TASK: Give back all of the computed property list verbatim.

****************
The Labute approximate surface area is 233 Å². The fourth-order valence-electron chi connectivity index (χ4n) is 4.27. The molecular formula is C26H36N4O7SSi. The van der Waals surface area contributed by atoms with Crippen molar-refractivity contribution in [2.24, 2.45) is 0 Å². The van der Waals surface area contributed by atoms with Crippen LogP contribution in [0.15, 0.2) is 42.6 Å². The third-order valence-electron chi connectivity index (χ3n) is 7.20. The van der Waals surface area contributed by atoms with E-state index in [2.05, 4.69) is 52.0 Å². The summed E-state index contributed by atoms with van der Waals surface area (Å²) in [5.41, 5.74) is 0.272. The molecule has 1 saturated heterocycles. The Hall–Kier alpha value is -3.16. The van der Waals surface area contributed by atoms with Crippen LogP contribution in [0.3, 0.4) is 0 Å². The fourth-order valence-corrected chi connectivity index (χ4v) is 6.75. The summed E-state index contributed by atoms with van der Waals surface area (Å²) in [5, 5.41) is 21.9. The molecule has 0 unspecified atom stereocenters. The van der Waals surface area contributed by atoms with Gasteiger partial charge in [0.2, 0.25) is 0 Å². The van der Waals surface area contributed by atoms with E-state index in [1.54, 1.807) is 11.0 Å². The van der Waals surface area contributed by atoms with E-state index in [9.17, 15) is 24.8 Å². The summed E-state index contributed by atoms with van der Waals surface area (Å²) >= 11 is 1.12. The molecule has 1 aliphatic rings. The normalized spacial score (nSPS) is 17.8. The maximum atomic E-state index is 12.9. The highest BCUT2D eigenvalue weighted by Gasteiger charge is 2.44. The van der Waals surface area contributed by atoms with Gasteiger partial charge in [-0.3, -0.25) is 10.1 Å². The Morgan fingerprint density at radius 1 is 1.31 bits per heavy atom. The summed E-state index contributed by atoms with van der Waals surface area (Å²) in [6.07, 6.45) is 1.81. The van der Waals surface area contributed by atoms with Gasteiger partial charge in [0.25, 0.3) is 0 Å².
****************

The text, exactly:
The Labute approximate surface area is 233 Å². The fourth-order valence-electron chi connectivity index (χ4n) is 4.27. The molecular formula is C26H36N4O7SSi. The van der Waals surface area contributed by atoms with Crippen molar-refractivity contribution in [2.24, 2.45) is 0 Å². The van der Waals surface area contributed by atoms with Crippen LogP contribution in [0.15, 0.2) is 42.6 Å². The third-order valence-electron chi connectivity index (χ3n) is 7.20. The van der Waals surface area contributed by atoms with E-state index in [2.05, 4.69) is 52.0 Å². The summed E-state index contributed by atoms with van der Waals surface area (Å²) in [5.41, 5.74) is 0.272. The molecule has 1 saturated heterocycles. The Hall–Kier alpha value is -3.16. The van der Waals surface area contributed by atoms with Crippen LogP contribution in [0.3, 0.4) is 0 Å². The fourth-order valence-corrected chi connectivity index (χ4v) is 6.75. The summed E-state index contributed by atoms with van der Waals surface area (Å²) in [5, 5.41) is 21.9. The molecule has 0 unspecified atom stereocenters. The van der Waals surface area contributed by atoms with Gasteiger partial charge in [0.2, 0.25) is 0 Å². The van der Waals surface area contributed by atoms with E-state index in [1.54, 1.807) is 11.0 Å². The van der Waals surface area contributed by atoms with E-state index in [9.17, 15) is 24.8 Å². The summed E-state index contributed by atoms with van der Waals surface area (Å²) >= 11 is 1.12. The molecule has 1 aliphatic rings. The normalized spacial score (nSPS) is 17.8. The maximum atomic E-state index is 12.9. The highest BCUT2D eigenvalue weighted by Gasteiger charge is 2.44. The van der Waals surface area contributed by atoms with Gasteiger partial charge in [-0.3, -0.25) is 10.1 Å². The Morgan fingerprint density at radius 1 is 1.31 bits per heavy atom. The summed E-state index contributed by atoms with van der Waals surface area (Å²) in [6.07, 6.45) is 1.81. The van der Waals surface area contributed by atoms with Gasteiger partial charge in [0.25, 0.3) is 0 Å².